There is a now a species alert for the Asian or Yellow legged hornet (Vespa velutina nigrithorax). It is an invasive, non-native species from Asia. It feeds on honey bees and other beneficial insects such as hover flies and bumble bees. The hornet hovers outside bee hives, waiting to catch and then kill bees as they return from foraging. It can cause significant losses to bee colonies / hives.
Indeed Professor Matt Keeling has predicted that if nests of the asian hornet are left to thrive in the U.K. then within two decades British populations of honey bees will be at risk.
The asian hornet arrived in France in 2004 (through an import of Chinese pottery) and it spread rapidly. It is now to be found in Italy, Spain, Portugal, Switzerland, Belgium and Germany. The National Bee Unit confirmed a sighting of the Asian hornet in the Tetbury area of Gloucestershire in September 2016 - this was the first time that the hornet has been reported in the UK. This hornet is most likely to be found in southern parts of England or it could be amongst imported goods (such as soil with imported pot plants, cut flowers, fruit and timber).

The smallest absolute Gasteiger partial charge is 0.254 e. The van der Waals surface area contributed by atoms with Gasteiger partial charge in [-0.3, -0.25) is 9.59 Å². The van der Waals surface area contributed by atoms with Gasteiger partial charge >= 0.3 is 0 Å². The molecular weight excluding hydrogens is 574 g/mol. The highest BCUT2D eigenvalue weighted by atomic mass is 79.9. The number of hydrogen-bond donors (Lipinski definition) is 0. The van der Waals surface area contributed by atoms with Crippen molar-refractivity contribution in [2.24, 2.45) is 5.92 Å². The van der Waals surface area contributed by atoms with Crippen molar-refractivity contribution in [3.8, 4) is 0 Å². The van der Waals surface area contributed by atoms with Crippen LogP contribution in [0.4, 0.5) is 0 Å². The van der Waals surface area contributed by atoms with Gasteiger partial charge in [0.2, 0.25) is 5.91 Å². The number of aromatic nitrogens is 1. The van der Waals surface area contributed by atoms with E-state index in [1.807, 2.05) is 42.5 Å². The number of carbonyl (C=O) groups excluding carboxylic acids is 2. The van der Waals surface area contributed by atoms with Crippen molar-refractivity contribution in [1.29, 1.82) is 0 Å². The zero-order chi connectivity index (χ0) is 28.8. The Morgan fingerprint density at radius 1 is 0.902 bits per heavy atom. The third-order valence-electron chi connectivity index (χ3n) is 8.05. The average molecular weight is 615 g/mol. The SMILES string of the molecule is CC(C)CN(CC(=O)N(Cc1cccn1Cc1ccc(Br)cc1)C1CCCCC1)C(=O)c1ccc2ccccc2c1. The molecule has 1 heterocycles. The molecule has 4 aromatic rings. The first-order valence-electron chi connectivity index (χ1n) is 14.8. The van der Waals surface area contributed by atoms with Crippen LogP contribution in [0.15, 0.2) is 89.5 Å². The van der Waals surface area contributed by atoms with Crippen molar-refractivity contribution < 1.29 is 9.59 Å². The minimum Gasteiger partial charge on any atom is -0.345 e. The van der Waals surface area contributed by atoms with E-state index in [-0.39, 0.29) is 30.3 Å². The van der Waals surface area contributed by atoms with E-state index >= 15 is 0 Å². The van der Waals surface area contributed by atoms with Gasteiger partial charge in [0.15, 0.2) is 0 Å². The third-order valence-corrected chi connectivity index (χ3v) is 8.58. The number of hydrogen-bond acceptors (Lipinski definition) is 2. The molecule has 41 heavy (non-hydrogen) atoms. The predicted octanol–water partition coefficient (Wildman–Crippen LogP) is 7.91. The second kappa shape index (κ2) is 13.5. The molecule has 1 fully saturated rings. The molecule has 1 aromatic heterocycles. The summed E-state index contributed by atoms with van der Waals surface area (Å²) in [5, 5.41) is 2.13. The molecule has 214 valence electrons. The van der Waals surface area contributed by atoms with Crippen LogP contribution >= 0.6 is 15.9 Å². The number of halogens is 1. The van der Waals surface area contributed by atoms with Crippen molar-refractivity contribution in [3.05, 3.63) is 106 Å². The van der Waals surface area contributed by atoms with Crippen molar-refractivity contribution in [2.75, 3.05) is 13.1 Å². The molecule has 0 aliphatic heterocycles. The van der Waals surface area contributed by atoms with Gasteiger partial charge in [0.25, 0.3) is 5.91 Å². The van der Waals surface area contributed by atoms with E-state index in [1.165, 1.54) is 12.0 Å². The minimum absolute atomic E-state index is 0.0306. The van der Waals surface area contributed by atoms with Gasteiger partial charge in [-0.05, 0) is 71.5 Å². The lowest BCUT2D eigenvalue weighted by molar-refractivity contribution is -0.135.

The asian or yellow legged hornet is smaller than the native hornet, with adult workers measuring about 25 millimetres (one inch) in length, and queens measuring 30 millimetres. Its abdomen is mostly black except for its fourth segment of the abdomen, which has a yellow band located towards the rear. The hornet has yellow legs, and the face is orange - with two brownish red compound eyes.
Sightings of this insect should be sent in via the Asian Hornet Watch app
or using the online recording form
You can also email the Centre for Ecology and Hydrology if you have a sighting.
A confirmed hornet sighting will trigger an eradication plan by the National Bee Unit.
Do not under any circumstances disturb or provoke an active hornets’ nest.
Further information about the Asian Hornet can be found in the following links :
Guidance for bee keepers: can be found on BeeBase.
[The image of the hornet above is courtesy of Jean Haxaire]
Even hover flies may be at risk